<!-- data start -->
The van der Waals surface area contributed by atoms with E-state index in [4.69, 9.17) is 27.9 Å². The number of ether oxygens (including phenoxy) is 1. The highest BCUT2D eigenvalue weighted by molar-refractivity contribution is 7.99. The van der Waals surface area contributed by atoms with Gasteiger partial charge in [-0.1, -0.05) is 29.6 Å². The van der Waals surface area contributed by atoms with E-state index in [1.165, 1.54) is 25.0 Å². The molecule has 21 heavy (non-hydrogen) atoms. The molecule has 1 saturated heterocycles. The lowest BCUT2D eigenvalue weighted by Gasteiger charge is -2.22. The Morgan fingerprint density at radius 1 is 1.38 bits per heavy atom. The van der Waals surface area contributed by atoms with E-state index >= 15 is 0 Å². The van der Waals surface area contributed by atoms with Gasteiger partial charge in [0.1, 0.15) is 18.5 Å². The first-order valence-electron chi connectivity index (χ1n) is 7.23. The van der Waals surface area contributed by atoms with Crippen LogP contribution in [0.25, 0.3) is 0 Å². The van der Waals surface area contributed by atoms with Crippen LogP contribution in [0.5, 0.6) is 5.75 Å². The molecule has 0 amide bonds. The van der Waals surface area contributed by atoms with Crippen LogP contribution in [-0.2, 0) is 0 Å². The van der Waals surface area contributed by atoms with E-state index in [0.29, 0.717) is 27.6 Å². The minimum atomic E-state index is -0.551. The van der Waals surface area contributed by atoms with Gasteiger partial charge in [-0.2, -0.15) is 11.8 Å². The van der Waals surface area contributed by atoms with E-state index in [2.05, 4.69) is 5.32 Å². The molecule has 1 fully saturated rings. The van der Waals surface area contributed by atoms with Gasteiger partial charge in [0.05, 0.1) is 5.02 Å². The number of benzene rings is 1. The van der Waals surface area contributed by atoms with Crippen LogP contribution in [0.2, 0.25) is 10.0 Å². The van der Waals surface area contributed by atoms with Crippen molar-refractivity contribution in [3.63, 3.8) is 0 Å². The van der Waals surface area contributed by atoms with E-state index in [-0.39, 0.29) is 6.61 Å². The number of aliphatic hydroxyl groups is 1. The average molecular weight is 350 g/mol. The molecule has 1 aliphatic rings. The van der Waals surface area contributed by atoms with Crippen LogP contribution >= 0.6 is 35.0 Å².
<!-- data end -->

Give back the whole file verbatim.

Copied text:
The van der Waals surface area contributed by atoms with E-state index in [4.69, 9.17) is 27.9 Å². The number of ether oxygens (including phenoxy) is 1. The highest BCUT2D eigenvalue weighted by molar-refractivity contribution is 7.99. The van der Waals surface area contributed by atoms with Gasteiger partial charge in [-0.1, -0.05) is 29.6 Å². The van der Waals surface area contributed by atoms with E-state index in [1.165, 1.54) is 25.0 Å². The molecule has 21 heavy (non-hydrogen) atoms. The molecule has 1 saturated heterocycles. The lowest BCUT2D eigenvalue weighted by Gasteiger charge is -2.22. The Morgan fingerprint density at radius 1 is 1.38 bits per heavy atom. The van der Waals surface area contributed by atoms with E-state index >= 15 is 0 Å². The van der Waals surface area contributed by atoms with Gasteiger partial charge in [0.1, 0.15) is 18.5 Å². The first-order valence-electron chi connectivity index (χ1n) is 7.23. The van der Waals surface area contributed by atoms with Crippen LogP contribution in [0.25, 0.3) is 0 Å². The van der Waals surface area contributed by atoms with Crippen LogP contribution in [0.5, 0.6) is 5.75 Å². The molecule has 0 amide bonds. The van der Waals surface area contributed by atoms with Crippen LogP contribution in [-0.2, 0) is 0 Å². The van der Waals surface area contributed by atoms with E-state index in [0.29, 0.717) is 27.6 Å². The minimum atomic E-state index is -0.551. The van der Waals surface area contributed by atoms with Gasteiger partial charge in [-0.2, -0.15) is 11.8 Å². The van der Waals surface area contributed by atoms with E-state index in [2.05, 4.69) is 5.32 Å². The molecule has 1 fully saturated rings. The van der Waals surface area contributed by atoms with Gasteiger partial charge in [0.05, 0.1) is 5.02 Å². The number of benzene rings is 1. The van der Waals surface area contributed by atoms with Crippen LogP contribution in [0.2, 0.25) is 10.0 Å². The van der Waals surface area contributed by atoms with Crippen molar-refractivity contribution in [3.63, 3.8) is 0 Å². The van der Waals surface area contributed by atoms with E-state index in [-0.39, 0.29) is 6.61 Å². The number of aliphatic hydroxyl groups is 1. The average molecular weight is 350 g/mol. The molecule has 1 aliphatic rings. The van der Waals surface area contributed by atoms with Crippen LogP contribution >= 0.6 is 35.0 Å².